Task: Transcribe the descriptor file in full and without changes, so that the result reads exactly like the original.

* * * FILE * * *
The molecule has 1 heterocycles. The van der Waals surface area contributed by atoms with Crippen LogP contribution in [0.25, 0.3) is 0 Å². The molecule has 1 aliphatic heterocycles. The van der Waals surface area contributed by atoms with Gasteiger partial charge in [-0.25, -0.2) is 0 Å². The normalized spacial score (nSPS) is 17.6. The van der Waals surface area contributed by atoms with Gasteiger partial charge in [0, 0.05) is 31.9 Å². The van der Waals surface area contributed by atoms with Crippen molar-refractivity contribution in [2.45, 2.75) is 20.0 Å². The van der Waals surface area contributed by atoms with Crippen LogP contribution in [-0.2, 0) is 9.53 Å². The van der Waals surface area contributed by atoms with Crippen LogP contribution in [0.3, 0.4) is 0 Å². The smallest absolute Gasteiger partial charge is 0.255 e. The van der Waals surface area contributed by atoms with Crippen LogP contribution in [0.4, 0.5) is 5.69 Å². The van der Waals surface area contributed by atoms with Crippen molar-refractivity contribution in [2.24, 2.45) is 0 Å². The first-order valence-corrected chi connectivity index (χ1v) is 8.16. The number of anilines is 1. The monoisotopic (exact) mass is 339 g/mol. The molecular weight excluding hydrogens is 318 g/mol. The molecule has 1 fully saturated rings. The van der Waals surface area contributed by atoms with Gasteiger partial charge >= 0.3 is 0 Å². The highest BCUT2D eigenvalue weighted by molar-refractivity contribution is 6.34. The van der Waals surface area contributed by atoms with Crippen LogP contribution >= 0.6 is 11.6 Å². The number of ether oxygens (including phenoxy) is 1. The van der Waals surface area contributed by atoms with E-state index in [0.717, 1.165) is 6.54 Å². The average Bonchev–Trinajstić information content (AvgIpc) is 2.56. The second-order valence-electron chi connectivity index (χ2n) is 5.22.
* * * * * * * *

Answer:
The molecule has 1 heterocycles. The van der Waals surface area contributed by atoms with Crippen LogP contribution in [0.25, 0.3) is 0 Å². The molecule has 1 aliphatic heterocycles. The van der Waals surface area contributed by atoms with Gasteiger partial charge in [-0.25, -0.2) is 0 Å². The normalized spacial score (nSPS) is 17.6. The van der Waals surface area contributed by atoms with Gasteiger partial charge in [0, 0.05) is 31.9 Å². The van der Waals surface area contributed by atoms with Crippen molar-refractivity contribution in [2.45, 2.75) is 20.0 Å². The van der Waals surface area contributed by atoms with Crippen LogP contribution in [-0.2, 0) is 9.53 Å². The van der Waals surface area contributed by atoms with Crippen LogP contribution in [0.3, 0.4) is 0 Å². The smallest absolute Gasteiger partial charge is 0.255 e. The van der Waals surface area contributed by atoms with Crippen LogP contribution in [0.4, 0.5) is 5.69 Å². The van der Waals surface area contributed by atoms with Crippen molar-refractivity contribution in [2.24, 2.45) is 0 Å². The first-order valence-corrected chi connectivity index (χ1v) is 8.16. The number of anilines is 1. The monoisotopic (exact) mass is 339 g/mol. The molecular weight excluding hydrogens is 318 g/mol. The molecule has 1 fully saturated rings. The van der Waals surface area contributed by atoms with Gasteiger partial charge >= 0.3 is 0 Å². The highest BCUT2D eigenvalue weighted by molar-refractivity contribution is 6.34. The van der Waals surface area contributed by atoms with Crippen LogP contribution >= 0.6 is 11.6 Å². The number of ether oxygens (including phenoxy) is 1. The van der Waals surface area contributed by atoms with E-state index in [0.717, 1.165) is 6.54 Å². The average Bonchev–Trinajstić information content (AvgIpc) is 2.56. The second-order valence-electron chi connectivity index (χ2n) is 5.22.